7.  Negotiating. Yea so it goes here. In the negotiating phase, your toddler will begin to negotiate bowel movements for bowls of candy. Your kid starts asking for jelly beans all day long. You tell him no and try to avoid giving it when they potty. Your kid starts saying if I pee can I have 3 jellybeans while making his way to the new potty you added to the mix to prevent having to lug your kid around the house quickly. A typical conversation may sound like this:

Flynn: Snack, mom, Snack.

Mom: Want some yogurt?

Flynn: A BIIIGGG SNACCCCK

Mom: Oh, a big snack. How about some grapes? A piece of cheese?

Flynn: (Moves and points to hidden bowl of Easter Candy.)

Mom: No not right now, Flynn.

Flynn: Potty? Potty for five M&Ms? (Note here that Flynn does know the difference between 3, 5 or 10. He just thinks you are supposed to add numbers to this game. He’s math may be skewed some day due to this fact, but I am hoping his kindergarten teacher can deal with this in a few years).

This phase is not unique to Flynn as he has guidance from an older, much wiser cousin who likes to negotiate poops for full bags of M&Ms. Thankfully, this much older, wiser cousin (who does know the difference between 3 and 5) has successful outgrown this phase without any real damage.

If I pee on the potty, can I have a cupcake?

8. Accidents. It is in this phase, you start thinking your kid has this potty business down. Haven’t really had to change any diapers and annoyingly the kid is waking up at night telling you he has to pee.  You put away the diapers and dress your lovely, adorable, toddler in their cutest Cars/Barbie/Mickey/Elmo/Insert Other Annoying Character undies that make you gag. You figure they are ready for this step – diapers have been dry, he asks to use the potty often, even uses the bathroom at night or in public.  Well, you thought wrong. Your kid will for some reason no longer tell you they have to pee or will revert to finding their favorite secret spot in the house to take a good, old, poop. Apparently it is bigger burden to stop dropping marbles down some plastic maze and pee in the potty than changing your entire outfit after you peed yourself. During this phase, I recommend a good rug cleaner and wearing as little clothes as possible. Or perhaps throwing your kid back in a diaper and starting over at step 3.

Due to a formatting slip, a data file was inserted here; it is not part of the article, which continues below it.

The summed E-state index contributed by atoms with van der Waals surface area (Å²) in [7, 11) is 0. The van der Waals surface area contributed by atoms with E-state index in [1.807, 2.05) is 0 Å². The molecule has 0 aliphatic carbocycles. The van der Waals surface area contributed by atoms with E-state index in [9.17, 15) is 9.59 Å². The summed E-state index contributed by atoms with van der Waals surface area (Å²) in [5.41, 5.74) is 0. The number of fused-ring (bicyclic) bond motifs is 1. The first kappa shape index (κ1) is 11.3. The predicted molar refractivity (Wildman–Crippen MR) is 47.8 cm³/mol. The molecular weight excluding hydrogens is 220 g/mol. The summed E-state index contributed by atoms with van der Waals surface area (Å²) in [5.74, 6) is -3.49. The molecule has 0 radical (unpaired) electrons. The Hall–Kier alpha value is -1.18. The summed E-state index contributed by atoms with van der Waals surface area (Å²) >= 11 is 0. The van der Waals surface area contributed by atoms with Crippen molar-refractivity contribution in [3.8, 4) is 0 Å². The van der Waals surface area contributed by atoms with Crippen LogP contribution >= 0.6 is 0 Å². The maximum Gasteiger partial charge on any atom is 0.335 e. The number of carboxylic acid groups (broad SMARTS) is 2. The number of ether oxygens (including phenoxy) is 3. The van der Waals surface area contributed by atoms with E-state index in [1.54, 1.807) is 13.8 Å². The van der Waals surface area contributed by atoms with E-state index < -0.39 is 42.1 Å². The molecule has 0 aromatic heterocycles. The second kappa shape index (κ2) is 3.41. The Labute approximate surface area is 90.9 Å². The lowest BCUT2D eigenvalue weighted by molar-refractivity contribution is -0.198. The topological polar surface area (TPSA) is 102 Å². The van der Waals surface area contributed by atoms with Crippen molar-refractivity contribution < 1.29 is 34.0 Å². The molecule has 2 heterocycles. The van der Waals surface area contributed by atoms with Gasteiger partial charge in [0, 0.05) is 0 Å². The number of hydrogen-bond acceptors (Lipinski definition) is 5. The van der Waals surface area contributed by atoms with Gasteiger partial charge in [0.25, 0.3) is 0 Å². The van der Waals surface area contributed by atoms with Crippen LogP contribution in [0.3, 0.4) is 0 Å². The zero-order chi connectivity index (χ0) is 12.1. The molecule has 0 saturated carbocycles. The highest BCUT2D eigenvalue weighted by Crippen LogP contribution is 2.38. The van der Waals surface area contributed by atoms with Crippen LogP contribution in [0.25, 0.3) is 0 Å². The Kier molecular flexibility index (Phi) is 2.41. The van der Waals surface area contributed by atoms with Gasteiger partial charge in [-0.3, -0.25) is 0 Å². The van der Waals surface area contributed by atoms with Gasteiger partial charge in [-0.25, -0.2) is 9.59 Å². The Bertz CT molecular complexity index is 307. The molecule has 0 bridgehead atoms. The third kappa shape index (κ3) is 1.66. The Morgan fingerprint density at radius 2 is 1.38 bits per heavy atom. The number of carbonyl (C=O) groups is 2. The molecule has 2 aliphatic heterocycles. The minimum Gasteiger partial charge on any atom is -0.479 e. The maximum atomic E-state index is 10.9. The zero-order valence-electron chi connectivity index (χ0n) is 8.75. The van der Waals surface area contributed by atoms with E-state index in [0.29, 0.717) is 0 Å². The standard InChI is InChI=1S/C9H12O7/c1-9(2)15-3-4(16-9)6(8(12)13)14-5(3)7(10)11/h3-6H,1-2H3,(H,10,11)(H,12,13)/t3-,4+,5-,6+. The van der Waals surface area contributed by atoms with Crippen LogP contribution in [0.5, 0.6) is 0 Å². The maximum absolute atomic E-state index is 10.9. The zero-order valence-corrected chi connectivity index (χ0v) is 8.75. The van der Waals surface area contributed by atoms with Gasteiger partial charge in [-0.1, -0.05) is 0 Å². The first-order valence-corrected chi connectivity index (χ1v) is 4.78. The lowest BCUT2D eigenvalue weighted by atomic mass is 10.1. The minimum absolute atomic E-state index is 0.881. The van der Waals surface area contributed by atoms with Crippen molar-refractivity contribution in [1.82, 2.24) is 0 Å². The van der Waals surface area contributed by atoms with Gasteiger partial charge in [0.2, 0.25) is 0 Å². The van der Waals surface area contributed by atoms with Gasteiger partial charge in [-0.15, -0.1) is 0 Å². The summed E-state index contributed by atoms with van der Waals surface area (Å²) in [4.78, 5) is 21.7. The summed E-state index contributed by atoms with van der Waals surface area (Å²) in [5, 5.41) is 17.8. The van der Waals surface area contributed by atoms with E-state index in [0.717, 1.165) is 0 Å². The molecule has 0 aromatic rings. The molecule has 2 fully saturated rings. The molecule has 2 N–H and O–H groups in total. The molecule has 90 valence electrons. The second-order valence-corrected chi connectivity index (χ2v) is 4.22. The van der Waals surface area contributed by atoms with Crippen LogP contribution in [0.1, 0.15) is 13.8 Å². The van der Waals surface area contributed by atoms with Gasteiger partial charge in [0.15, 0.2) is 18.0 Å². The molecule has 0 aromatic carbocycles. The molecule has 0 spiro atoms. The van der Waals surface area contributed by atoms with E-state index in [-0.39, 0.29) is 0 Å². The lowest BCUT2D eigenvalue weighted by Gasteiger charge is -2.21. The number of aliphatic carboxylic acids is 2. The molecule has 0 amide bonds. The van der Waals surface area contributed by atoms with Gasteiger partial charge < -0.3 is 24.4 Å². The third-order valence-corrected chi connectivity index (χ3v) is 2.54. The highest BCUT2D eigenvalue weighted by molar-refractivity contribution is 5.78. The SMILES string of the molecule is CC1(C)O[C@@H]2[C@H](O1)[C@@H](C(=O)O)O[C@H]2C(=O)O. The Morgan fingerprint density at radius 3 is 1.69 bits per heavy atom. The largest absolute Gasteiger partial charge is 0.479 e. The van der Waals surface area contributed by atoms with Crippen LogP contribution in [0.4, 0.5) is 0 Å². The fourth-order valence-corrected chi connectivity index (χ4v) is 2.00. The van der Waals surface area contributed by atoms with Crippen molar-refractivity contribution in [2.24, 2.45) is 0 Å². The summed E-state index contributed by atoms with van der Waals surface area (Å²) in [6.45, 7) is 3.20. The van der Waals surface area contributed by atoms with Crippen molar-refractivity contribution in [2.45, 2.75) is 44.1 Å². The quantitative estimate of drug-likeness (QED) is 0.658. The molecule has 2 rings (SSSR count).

Why stop walking around with a bucket on my head, when I can just pee my pants?

Why stop walking around with a bucket on my head, when I can just pee my pants?

9. Public. Oh lord. This is the phase where you take this training public. You throw your kid in their adorable Boden boxer briefs that you purchased because you were tired of seeing Thomas on your kid’s ass and venture off to some public arena. During this phase stuffing your diaper bag with extra hand sanitizer and if you are smart some toilet paper, a mask and a full hazmat suit in both a 2T and adult size is a good idea. Two minutes upon arriving at the public arena, your toddler alerts you that they have to go the bathroom.  Number two. Really bad. You rush to the nearest bathroom. Put on your gloves, hazmat suit, some paper on the toilet, and just as you are about to put your toddler on the toilet you realize you’re just a few minutes too late. You don’t have a change of pants. or underwear. You end up leaving the bathroom with a screaming toddler whose wearing a diaper fit for a 6 month old and a pair of leggings that say 12 months and curse the people who told you how great it is to have your toddler be diaper free.

10. Completion. Kinda. This is the phase we all hope exists and to encounter at some point. Although don’t kid yourself – this phase comes with its own challenges. Or at least dirty looks. Like when your kid learns to drop his own underwear and pee on trees, in grass or over sand. Or loudly yells Poopie while standing in the kiddie pool. Or asks to use your cup to pee in front of the other mothers at the playground because you taught him to pee in a cup during long drives. One positive note about this phase, if you make it to this phase, is at least now the kindergarten teacher only has to deal with the fact that your kid has a skewed number sense and doesn’t know the difference between 3 and 5.

So there you have it folks. Potty training Steps 1-10. If you are mom, whose really ready to get your kid of out diapers. Relax a minute. Enjoy the fact that child’s bowel movements are not a ticking time bomb that can ruin a perfectly good experience in an instant. If you are mom suffering through any of these phases, my advice to you is do not fear Phase 3. It is okay to go back and visit that phase at any moment. Huggies will thank you for your continued support. And your carpet will thank you as well.